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[10] The cycle-route road crossing at Quy, with more top-quality cycleway on the other side. [11] Sensibly-placed dropped kerb so you can get back on the road.

The main disincentive of this route is its join with the Burwell road. You have to cross this road [10] which is straight and fast – the Quy junction design means that even the cars coming from that side are doing 50 mph or more.

Beyond is more terrible quality, narrow, dissolving footpath past the church which does at least have a dropped kerb at the end so you can immediately rejoin the road. [11]

The alternative Quy roundabout route also has a bit of wildlife interest as a kestrel can often be seen hovering here. This route is slightly longer on the map, but many experiments have shown that it is always quicker. The entertaining bit starts on the roundabout approach as you are supposed to be in the right-hand lane to go straight on. This is good advice – you do have to behave exactly like any other vehicle here to avoid being ignored, stuck in the wrong lane, beeped at or worse. However, merging on an uphill 50 mph ‘A’ road requires a watchful eye [12]. Now you get to cycle round the roundabout in the right-hand lane, and then pull off into the Newmarket lane [13]. This section feels somewhat exposed, but contrary to expectation I am invariably treated very well, often to the point of deference, by drivers. There is plenty of room to go past, but about 40% will simply wait behind for the entire 150 m section.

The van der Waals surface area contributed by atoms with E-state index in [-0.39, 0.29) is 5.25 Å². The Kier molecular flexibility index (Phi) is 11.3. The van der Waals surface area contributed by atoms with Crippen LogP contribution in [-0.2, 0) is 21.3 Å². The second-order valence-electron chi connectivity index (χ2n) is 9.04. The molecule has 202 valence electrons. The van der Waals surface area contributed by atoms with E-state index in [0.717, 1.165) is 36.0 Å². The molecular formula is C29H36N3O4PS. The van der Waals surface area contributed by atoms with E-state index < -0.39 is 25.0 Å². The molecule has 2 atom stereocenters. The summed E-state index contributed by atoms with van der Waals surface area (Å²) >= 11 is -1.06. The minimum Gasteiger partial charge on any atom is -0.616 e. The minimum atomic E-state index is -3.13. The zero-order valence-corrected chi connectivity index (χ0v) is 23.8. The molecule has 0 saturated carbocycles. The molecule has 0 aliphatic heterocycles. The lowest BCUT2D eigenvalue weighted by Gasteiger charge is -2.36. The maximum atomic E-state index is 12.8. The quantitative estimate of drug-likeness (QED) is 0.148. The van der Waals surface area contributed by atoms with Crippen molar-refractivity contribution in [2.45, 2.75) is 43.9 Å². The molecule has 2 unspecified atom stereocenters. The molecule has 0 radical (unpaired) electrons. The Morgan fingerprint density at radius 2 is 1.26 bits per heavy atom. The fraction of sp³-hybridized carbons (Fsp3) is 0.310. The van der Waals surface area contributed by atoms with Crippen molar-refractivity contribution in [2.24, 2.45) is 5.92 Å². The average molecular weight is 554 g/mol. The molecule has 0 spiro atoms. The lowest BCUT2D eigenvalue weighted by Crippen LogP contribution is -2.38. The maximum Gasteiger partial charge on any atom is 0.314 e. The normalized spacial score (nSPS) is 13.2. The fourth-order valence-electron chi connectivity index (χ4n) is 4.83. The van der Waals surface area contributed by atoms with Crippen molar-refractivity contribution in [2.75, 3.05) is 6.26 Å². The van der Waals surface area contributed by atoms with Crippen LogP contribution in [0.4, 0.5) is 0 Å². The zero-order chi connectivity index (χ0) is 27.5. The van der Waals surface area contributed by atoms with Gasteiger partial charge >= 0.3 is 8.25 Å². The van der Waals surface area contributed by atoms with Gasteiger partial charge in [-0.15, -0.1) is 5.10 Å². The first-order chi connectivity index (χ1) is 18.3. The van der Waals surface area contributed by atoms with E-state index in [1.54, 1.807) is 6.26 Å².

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[12] Approach to Quy roundabout eastbound. Going to Bottisham you should be in the right-hand lane. [13] The Quy roundabout exit eastbound (A14 slip off left). Not a cycle-friendly junction. [14] The joys of the open road. (OK, it’s a bit dull mostly).
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[15] Bell Road shared-use path under construction

From here I just get a pleasant-but-dull ride down the relatively quiet A1303 [14] with a slight curve after ¾ mile to keep me awake. The road is paralleled by another crappy shared-use path. This was resurfaced two years ago but still manages to be far too lumpy for me to consider.

The main problem with cycling out of town is particularly acute here – the wind! It can be perfectly pleasant in town and be ‘bloody windy’ out here. Many a time I have cycled all the way to or from work barely getting out of bottom gear!

Bell Road into Bottisham is narrow, but generally pleasant. It is currently having a new cycle track built alongside – we’ll see if they can manage a decent one this time [15]. At the T-junction at the end I am suddenly back with urban considerations – cars, buses, cyclists and pedestrians going in all directions. And, finally, a ride down the High Street. [16]


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[16] Bottisham High Street [17] Going home, accompanied by plenty of sky and countryside

On the return journey there are a few things that change. The first is that even if the shared-use path had an acceptable surface, as it is on the right-hand side of the road, using it at night simply results in you being blinded by the headlights of the stream of oncoming vehicles. Bell Road can be entertaining on dark nights as there is no white line in the centre or at the edge, and no kerb, so even with a decent light it can be difficult not to be off in the grass or cycling down the wrong side of the road. The current upgrade will probably fix that.